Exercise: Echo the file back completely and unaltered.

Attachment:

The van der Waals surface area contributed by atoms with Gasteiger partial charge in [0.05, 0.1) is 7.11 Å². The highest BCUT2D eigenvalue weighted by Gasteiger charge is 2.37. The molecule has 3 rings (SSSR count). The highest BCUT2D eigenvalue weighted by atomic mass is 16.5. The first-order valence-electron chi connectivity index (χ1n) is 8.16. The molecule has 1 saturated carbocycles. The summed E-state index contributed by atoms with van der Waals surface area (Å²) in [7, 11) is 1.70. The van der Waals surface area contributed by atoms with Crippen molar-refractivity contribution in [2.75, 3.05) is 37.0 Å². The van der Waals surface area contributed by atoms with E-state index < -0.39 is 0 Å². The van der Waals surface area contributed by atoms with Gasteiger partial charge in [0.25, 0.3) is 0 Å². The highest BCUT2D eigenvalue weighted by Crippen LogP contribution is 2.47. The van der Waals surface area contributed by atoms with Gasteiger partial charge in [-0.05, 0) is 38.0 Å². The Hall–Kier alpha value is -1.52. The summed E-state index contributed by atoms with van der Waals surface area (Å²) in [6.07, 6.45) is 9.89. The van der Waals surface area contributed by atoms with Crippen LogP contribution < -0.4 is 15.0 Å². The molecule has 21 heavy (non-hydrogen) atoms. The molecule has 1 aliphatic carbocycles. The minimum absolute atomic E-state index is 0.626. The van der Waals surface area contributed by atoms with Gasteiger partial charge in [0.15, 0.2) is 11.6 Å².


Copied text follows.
The van der Waals surface area contributed by atoms with Gasteiger partial charge in [0.05, 0.1) is 7.11 Å². The highest BCUT2D eigenvalue weighted by Gasteiger charge is 2.37. The molecule has 3 rings (SSSR count). The highest BCUT2D eigenvalue weighted by atomic mass is 16.5. The first-order valence-electron chi connectivity index (χ1n) is 8.16. The molecule has 1 saturated carbocycles. The summed E-state index contributed by atoms with van der Waals surface area (Å²) in [7, 11) is 1.70. The van der Waals surface area contributed by atoms with Crippen molar-refractivity contribution in [2.75, 3.05) is 37.0 Å². The van der Waals surface area contributed by atoms with E-state index < -0.39 is 0 Å². The van der Waals surface area contributed by atoms with Gasteiger partial charge in [0.25, 0.3) is 0 Å². The highest BCUT2D eigenvalue weighted by Crippen LogP contribution is 2.47. The van der Waals surface area contributed by atoms with Gasteiger partial charge in [-0.05, 0) is 38.0 Å². The Hall–Kier alpha value is -1.52. The summed E-state index contributed by atoms with van der Waals surface area (Å²) in [6.07, 6.45) is 9.89. The van der Waals surface area contributed by atoms with Crippen LogP contribution < -0.4 is 15.0 Å². The molecule has 21 heavy (non-hydrogen) atoms. The molecule has 1 aliphatic carbocycles. The minimum absolute atomic E-state index is 0.626. The van der Waals surface area contributed by atoms with Gasteiger partial charge in [0.15, 0.2) is 11.6 Å².